Spitfire Audio and Hainbach’s Landfill Totems lets you make music with forgotten lab equipment

Spitfire Audio and Hainbach’s Landfill Totems lets you make music with forgotten lab equipment

Spitfire Audio and Hainbach’s Landfill Totems lets you make music with forgotten lab equipment

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British software developer Spitfire Audio has joined forces with musician and content creator Hainbach on the Landfill Totems library. Based on Hainbach’s concept album of the same name, the new sample library comprises unique sounds from obsolete test equipment from nuclear research labs, sheds and scrap heaps.

Despite the non-musical gear used to create the sounds featured in Landfill Totems, Hainbach says you can “just press one note and get a whole spectrum of emotion”. The machines were completely repurposed to behave more musically and produce sounds from morse code bleeps and communication signals to bass pulses, deep drones and pads. You’ll also be able to create textural rhythms, industrial drum hits and loops, along with electromagnetic noise and humanoid voices.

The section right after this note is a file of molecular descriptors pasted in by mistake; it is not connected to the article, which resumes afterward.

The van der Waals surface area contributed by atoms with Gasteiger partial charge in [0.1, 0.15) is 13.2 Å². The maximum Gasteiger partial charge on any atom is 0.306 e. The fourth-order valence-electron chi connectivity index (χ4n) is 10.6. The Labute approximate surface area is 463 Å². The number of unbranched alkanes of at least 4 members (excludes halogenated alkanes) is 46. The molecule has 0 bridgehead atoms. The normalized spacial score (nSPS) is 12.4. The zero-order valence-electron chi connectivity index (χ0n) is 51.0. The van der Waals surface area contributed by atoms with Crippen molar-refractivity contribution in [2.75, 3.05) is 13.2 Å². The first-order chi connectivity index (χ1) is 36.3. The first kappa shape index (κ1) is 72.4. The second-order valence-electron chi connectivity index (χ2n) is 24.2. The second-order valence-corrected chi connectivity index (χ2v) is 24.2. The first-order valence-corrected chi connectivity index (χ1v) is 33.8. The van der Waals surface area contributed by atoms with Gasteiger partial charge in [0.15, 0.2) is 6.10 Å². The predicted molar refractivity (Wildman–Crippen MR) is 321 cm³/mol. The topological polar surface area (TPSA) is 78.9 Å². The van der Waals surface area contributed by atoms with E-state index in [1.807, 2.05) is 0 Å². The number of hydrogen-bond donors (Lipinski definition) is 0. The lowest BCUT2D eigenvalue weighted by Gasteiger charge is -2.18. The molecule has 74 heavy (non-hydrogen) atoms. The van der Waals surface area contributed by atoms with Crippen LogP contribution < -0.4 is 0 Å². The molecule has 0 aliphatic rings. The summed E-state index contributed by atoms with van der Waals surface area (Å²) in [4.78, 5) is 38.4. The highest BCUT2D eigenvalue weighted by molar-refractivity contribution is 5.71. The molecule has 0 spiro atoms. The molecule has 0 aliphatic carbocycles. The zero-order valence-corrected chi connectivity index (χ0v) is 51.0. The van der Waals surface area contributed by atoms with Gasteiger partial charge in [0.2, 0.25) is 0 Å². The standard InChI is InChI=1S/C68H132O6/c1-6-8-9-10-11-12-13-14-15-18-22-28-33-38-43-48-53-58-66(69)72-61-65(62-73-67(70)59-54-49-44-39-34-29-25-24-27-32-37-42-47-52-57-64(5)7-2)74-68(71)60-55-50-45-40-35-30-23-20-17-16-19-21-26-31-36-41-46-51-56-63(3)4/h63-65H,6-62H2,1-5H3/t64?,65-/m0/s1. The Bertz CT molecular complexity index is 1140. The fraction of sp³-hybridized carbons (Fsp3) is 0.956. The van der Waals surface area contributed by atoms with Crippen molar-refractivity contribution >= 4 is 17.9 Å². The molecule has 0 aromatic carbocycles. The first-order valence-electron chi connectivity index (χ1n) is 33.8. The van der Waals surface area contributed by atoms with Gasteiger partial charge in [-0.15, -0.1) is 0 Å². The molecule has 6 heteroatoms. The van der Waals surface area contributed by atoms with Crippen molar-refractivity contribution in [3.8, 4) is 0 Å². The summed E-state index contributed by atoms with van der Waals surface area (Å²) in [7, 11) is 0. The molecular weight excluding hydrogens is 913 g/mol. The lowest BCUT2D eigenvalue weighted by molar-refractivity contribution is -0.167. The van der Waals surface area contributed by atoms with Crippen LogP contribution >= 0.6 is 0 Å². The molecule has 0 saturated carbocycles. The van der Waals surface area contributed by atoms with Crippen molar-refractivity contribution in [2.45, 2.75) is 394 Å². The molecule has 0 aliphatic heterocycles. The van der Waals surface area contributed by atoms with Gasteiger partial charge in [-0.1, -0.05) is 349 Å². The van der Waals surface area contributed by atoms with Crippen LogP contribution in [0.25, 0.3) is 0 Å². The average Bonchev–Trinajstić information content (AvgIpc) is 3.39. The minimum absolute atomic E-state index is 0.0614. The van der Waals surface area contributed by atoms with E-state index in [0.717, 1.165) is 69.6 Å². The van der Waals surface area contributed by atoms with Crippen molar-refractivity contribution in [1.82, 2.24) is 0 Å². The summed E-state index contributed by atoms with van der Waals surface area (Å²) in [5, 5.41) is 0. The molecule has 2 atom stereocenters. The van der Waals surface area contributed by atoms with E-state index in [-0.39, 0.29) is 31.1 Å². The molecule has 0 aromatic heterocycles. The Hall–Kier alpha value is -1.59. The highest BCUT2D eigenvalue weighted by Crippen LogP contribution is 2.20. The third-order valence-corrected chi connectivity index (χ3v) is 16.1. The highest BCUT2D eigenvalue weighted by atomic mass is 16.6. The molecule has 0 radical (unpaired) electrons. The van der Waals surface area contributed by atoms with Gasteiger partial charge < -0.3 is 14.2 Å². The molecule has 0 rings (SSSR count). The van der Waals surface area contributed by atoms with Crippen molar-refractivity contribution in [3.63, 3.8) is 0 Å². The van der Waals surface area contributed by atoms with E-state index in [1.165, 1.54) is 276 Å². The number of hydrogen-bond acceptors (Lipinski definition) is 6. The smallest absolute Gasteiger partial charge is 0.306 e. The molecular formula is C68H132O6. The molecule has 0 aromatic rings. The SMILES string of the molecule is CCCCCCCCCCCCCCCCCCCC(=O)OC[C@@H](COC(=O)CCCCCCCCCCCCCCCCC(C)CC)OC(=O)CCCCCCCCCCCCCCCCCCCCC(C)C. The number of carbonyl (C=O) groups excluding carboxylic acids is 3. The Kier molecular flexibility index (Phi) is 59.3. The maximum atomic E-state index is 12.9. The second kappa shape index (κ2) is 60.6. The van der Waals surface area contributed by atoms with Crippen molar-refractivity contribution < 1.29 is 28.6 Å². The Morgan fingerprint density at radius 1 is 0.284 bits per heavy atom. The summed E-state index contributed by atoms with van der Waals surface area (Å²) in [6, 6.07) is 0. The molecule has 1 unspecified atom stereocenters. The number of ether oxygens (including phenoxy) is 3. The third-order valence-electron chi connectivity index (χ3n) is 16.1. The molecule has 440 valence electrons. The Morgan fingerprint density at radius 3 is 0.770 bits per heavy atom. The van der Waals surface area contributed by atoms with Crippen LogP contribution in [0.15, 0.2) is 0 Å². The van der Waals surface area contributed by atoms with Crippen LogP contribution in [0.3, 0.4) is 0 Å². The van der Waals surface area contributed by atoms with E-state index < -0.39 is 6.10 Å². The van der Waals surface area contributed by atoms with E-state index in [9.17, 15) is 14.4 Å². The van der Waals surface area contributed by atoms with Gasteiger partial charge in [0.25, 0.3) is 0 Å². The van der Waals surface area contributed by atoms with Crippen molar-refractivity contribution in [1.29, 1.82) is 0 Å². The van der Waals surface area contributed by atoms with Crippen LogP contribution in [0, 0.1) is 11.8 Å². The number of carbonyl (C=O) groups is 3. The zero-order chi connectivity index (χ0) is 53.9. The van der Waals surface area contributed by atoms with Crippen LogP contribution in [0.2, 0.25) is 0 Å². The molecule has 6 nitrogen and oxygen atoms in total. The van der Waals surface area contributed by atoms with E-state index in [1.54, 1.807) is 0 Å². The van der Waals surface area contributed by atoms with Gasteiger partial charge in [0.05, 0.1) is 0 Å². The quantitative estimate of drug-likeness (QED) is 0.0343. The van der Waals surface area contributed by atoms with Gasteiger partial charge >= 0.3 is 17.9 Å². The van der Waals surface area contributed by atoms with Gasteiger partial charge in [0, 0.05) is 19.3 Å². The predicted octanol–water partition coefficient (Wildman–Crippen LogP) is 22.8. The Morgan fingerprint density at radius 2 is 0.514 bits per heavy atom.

Spitfire gives you access to these sounds via its proprietary plug-in, which makes morphing and evolving these sounds a breeze. The brand says that the plug-in is “designed to inspire and enrich” your music, regardless of genre, with the ability to create high-contrast atmospheres for film scores or rumbling tones for techno.

The 40 presets are split into four sections: Kling, Klang, Knarz and Krach. Klings combine elements from all sections, amounting to a huge range of textures; Klang comprises tonal sounds, from pads to drones; Knarz is a collection of otherworldly textures and effects, and Krach is where you’ll find percussive sounds and drum hits.

Spitfire Audio

Spitfire’s plug-in allows you to apply reverb, delay, time-stretching and distortion, along with controls for the attack and release of the amplitude envelope. A Dynamics fader lets you immediately manipulate the processed signal.

Hainbach says of the creation of the instrument: “Each tower of equipment took the form of a lifelike statue, and suddenly all these faces started appearing in the machines. They made massive sounds and unfamiliar noises and I thought, I want these to be heard – I want these to sing again.”

 

Landfill Totems was initially an art installation at PNDT Gallery, which Hainbach eventually expanded into a concept album, and now to the Spitfire Audio instrument. Hainbach recorded the sound library at Patch Point Studios, Berlin. The Landfill Totems album is released via SA Recordings, the London-based label owned by Spitfire Audio.

Spitfire Audio and Hainbach’s Landfill Totems is available now for £29. Learn more at spitfireaudio.com.





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